Two tourists from Massachusetts found it hard to believe that on a gorgeous summer day, there were no sunbathers frolicking in the surf at Revel’s beach.
Instead, the sandy patch of prime real estate was crowded Monday afternoon with gigantic boulders, cranes and earthmovers.
“Sad,” Jeane Holland, of Fall River, Mass., said bluntly as her friend Beverly Tavares nodded in agreement.
But Revel, the new $2.4 billion megaresort, will finally get most of its beach back this week after waiting patiently for New Jersey to complete an $8.4 million project that will help protect the shoreline from storms.
“It’s going to be very, very helpful, even though there’s only about a month of the (summer) season left,” said Kevin DeSanctis, Revel’s chief executive officer. “It’s very helpful because it gives us a lot of relief. Our pools are very busy.”
All but 100 feet of beach directly in front of Revel will be reopened to the public Wednesday, state Department of Environmental Protection spokesman Larry Ragonese said. The DEP originally expected to complete this part of the project Aug. 15 but was able to accelerate the work.
“We were hoping to move this along quicker for this new casino and new business in town,” Ragonese said. “We were able to move it up a bit. We got some cooperative weather and seas.”
Construction has deprived the beach-themed Revel of its beach all summer. The irony was all too obvious to Holland and Tavares, who visited Revel on Monday afternoon. They said they plan to return to Revel for an overnight stay, once the beach work is done.
“This is supposed to be a place with water views, right?” Tavares said. “The next time we come here, it will be because of the beach.”
Revel has made the beach a focal point of its architecture and its marketing. Sweeping views of the coastline and ocean unfold throughout the upscale casino hotel. In radio ads, Revel has touted itself as a “resort destination for concerts, cabanas, beaches and bonfires.”
Surfing lessons, paddleboarding, volleyball and food service will be some of the activities Revel will offer to guests once the beach reopens, DeSanctis said.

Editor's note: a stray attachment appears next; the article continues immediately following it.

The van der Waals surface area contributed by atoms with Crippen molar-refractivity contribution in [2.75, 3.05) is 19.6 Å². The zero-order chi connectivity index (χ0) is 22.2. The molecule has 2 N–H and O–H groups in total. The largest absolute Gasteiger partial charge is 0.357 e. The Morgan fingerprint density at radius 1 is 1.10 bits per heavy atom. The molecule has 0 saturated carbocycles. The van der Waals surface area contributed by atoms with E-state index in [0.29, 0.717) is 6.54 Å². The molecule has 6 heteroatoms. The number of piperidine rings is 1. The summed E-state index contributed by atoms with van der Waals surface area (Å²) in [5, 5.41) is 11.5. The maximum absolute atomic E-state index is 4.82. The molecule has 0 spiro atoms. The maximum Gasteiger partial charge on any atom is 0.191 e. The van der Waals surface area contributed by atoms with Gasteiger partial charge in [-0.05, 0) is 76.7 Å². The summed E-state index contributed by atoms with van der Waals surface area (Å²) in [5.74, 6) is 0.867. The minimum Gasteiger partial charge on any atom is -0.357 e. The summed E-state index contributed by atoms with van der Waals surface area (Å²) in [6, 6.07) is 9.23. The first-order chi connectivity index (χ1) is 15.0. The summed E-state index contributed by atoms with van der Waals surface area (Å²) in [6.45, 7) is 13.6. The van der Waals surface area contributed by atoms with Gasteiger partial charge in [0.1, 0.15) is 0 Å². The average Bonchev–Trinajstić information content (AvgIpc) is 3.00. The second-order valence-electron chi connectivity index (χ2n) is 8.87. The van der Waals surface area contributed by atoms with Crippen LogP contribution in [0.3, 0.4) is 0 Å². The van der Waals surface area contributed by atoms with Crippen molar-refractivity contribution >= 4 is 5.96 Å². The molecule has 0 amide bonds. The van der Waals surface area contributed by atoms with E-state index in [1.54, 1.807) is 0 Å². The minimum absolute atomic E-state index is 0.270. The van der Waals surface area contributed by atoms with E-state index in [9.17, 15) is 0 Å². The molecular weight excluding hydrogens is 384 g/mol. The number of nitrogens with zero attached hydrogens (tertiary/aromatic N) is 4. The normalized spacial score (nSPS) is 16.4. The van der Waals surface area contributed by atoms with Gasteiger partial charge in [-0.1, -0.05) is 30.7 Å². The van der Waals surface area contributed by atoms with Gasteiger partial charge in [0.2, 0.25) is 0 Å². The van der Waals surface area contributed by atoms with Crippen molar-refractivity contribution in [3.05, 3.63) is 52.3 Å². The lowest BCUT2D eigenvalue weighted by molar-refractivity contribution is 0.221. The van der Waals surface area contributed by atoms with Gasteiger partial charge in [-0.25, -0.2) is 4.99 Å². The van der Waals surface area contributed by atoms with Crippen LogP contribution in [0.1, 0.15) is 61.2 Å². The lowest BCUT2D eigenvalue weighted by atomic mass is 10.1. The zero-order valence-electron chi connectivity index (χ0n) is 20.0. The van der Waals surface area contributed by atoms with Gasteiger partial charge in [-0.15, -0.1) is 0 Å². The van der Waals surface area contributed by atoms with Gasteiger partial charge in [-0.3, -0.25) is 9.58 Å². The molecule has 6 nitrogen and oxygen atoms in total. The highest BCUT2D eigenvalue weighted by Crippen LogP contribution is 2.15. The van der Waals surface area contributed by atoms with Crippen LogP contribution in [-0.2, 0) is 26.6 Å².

“It should be very nice, very active,” he said.
Revel’s gateway to the ocean has been closed off while work continues along a half-mile stretch of beach from the northern tip of Absecon Island to Delaware Avenue. After construction is completed, stone jetties protruding 300 feet into the water in front of Revel at Massachusetts and Vermont avenues will be twice as strong and twice as long.
The jetties will help prevent the newly replenished beaches from being swept out to sea during storms. An underwater sill, or dam, will also help to preserve the beaches by slowing down the energy of the waves. The massive boulders and stones piled high on the beaches now will be used to build the jetties and sill.
Ragonese said construction will continue on the jetties throughout the summer and into fall. So the boulders, cranes and earthmovers will not disappear entirely from the beachfront. However, construction equipment will be relocated off the beach directly in front of Revel to free it up for the public.
“We will be able to do some of the remaining work on the jetties in the water without interfering with the beach activity,” Ragonese said. “We’ll cordon off a small portion of the beach. The majority of the beach will be open on the first of August, which is good news.”
The DEP said Revel intends to use the beach between the Massachusetts Avenue jetty and Garden Pier at New Jersey Avenue. All but 100 feet of beach south of the Massachusetts Avenue jetty will be reopened this week.
“Everybody would like to have that beach open during the summer,” Ragonese said. “Everyone knew that. ... Was there pressure? Sure. We knew there was a need to get that beach open.”
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